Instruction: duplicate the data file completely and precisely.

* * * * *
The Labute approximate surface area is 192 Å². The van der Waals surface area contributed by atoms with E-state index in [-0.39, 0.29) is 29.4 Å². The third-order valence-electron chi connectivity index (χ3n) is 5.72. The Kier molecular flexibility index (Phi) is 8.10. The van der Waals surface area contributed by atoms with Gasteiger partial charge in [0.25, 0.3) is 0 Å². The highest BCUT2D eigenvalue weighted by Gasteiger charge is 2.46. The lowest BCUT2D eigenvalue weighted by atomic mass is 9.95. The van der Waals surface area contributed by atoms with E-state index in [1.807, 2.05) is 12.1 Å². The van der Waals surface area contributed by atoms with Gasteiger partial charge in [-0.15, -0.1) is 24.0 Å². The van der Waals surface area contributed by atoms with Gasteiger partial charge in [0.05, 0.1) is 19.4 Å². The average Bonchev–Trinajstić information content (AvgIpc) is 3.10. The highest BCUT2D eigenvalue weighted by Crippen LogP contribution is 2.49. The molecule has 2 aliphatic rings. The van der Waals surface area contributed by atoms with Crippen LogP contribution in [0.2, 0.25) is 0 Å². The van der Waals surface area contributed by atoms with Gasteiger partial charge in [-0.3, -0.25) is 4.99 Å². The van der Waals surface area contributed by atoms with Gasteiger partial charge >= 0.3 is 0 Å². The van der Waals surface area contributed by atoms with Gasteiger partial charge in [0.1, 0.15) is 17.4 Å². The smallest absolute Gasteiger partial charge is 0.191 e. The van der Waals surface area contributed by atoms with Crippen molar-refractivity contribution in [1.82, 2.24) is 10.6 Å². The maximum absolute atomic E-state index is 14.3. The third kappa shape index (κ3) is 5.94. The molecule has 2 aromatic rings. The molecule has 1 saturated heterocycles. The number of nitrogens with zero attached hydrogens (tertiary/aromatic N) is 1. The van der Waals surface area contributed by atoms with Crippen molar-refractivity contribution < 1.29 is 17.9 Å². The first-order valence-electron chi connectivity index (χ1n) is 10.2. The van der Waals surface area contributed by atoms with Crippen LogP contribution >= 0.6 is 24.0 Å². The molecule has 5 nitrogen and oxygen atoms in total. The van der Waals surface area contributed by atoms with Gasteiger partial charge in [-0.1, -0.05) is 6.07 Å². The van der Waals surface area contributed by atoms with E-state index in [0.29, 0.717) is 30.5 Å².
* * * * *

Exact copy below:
The Labute approximate surface area is 192 Å². The van der Waals surface area contributed by atoms with E-state index in [-0.39, 0.29) is 29.4 Å². The third-order valence-electron chi connectivity index (χ3n) is 5.72. The Kier molecular flexibility index (Phi) is 8.10. The van der Waals surface area contributed by atoms with Gasteiger partial charge in [0.25, 0.3) is 0 Å². The highest BCUT2D eigenvalue weighted by Gasteiger charge is 2.46. The lowest BCUT2D eigenvalue weighted by atomic mass is 9.95. The van der Waals surface area contributed by atoms with E-state index in [1.807, 2.05) is 12.1 Å². The van der Waals surface area contributed by atoms with Gasteiger partial charge in [-0.15, -0.1) is 24.0 Å². The van der Waals surface area contributed by atoms with Gasteiger partial charge in [0.05, 0.1) is 19.4 Å². The average Bonchev–Trinajstić information content (AvgIpc) is 3.10. The highest BCUT2D eigenvalue weighted by Crippen LogP contribution is 2.49. The molecule has 2 aliphatic rings. The van der Waals surface area contributed by atoms with Crippen LogP contribution in [0.2, 0.25) is 0 Å². The van der Waals surface area contributed by atoms with Gasteiger partial charge in [-0.3, -0.25) is 4.99 Å². The van der Waals surface area contributed by atoms with Gasteiger partial charge >= 0.3 is 0 Å². The van der Waals surface area contributed by atoms with Gasteiger partial charge in [0.1, 0.15) is 17.4 Å². The smallest absolute Gasteiger partial charge is 0.191 e. The van der Waals surface area contributed by atoms with Crippen molar-refractivity contribution in [1.82, 2.24) is 10.6 Å². The maximum absolute atomic E-state index is 14.3. The third kappa shape index (κ3) is 5.94. The molecule has 2 aromatic rings. The molecule has 1 saturated heterocycles. The number of nitrogens with zero attached hydrogens (tertiary/aromatic N) is 1. The van der Waals surface area contributed by atoms with Crippen molar-refractivity contribution < 1.29 is 17.9 Å². The first-order valence-electron chi connectivity index (χ1n) is 10.2. The van der Waals surface area contributed by atoms with Crippen LogP contribution >= 0.6 is 24.0 Å². The molecule has 5 nitrogen and oxygen atoms in total. The van der Waals surface area contributed by atoms with Gasteiger partial charge in [-0.1, -0.05) is 6.07 Å². The van der Waals surface area contributed by atoms with E-state index in [0.29, 0.717) is 30.5 Å².